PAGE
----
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What's Your "QUALITY SOUND" System?

Discussion in 'Miscellaneous [BG]' started by ZenG, Jan 8, 2014.

  1. For "audiophile" listening right now I use a good cd player, old school amp, cd's and also good quality headphones.

    I also have good quality cd burner "stand alones".

    Right now for jamming with bass I'm using components from the above.....I have a number of pieces of equipment.

    In my travels around the stores to "update" I notice that cd-related equipment seems to be on the demise.

    What they sell now in that regard is mostly cheap bad-sounding stuff.....

    so ...thought I would make the move to MP3-related products.......but after reading up on this stuff the general concensus is that the audio quality has gone downhill bigtime compared to times gone by....... (progress?:mad:)

    So when you want hear something good at home with very good audio.....what system are you using.....?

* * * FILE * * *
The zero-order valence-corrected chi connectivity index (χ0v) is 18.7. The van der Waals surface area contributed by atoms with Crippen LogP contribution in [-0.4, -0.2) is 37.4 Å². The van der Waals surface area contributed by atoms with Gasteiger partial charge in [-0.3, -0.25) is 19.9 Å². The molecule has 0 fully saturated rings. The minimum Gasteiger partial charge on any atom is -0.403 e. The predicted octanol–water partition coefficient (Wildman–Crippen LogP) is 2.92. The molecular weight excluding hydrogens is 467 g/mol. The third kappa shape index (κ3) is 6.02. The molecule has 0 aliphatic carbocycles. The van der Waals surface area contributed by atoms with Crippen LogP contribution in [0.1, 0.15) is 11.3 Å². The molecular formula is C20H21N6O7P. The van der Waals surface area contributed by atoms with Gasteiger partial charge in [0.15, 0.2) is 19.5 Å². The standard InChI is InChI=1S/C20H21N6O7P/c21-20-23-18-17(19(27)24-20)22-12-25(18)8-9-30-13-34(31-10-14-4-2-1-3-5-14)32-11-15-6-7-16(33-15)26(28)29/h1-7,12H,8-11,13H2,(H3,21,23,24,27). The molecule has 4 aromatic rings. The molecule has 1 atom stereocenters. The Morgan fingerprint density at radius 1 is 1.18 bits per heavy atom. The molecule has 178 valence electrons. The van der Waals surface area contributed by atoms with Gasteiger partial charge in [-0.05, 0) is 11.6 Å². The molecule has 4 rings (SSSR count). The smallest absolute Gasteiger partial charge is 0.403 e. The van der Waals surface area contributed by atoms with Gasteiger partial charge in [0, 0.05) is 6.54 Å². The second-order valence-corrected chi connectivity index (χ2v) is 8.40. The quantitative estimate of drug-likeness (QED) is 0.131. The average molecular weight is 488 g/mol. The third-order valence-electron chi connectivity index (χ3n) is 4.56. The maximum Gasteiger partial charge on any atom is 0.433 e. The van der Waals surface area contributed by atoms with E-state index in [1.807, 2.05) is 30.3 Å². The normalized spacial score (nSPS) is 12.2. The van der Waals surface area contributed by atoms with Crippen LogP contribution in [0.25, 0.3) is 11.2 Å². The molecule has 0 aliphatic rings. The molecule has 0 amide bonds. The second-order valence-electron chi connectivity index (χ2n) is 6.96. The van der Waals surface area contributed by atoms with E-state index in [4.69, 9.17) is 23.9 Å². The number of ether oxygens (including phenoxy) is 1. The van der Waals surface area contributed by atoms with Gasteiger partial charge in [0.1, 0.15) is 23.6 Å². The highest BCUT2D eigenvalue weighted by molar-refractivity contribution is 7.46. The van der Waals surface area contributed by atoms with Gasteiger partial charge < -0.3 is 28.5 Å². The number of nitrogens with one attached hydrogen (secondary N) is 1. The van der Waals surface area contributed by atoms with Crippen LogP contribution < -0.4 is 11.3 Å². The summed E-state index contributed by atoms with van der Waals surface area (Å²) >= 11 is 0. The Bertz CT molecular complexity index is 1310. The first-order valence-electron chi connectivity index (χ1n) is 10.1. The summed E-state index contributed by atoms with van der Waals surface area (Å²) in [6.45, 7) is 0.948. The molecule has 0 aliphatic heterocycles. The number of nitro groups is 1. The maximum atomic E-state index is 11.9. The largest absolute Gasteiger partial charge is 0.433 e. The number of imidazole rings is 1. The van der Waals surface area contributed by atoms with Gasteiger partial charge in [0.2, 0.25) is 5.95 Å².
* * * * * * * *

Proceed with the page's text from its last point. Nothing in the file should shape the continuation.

2. Stilettoprefer


    Nov 26, 2010
    I'm currently using a hacked up TEAC system. It's an upper end model with an iPod jack, aux input and a CD player (it's actually a nice CD player, too!). It came with flat panel speakers and a powered subwoofer.

    I didn't like the flat panel speakers that it came with, so I got some pioneer cabinet speakers at a garage sale and use them instead. The subwoofer is actually pretty good for what it is, and I'm really liking it with those pioneer cabinets.

    I have plans to build a really nice system when I get a place of my own. Having worked with a few different car systems and experience mixing in a studio, I'm confident that I could make a really nice home setup from parts. My current "system" will hold me over until then, though.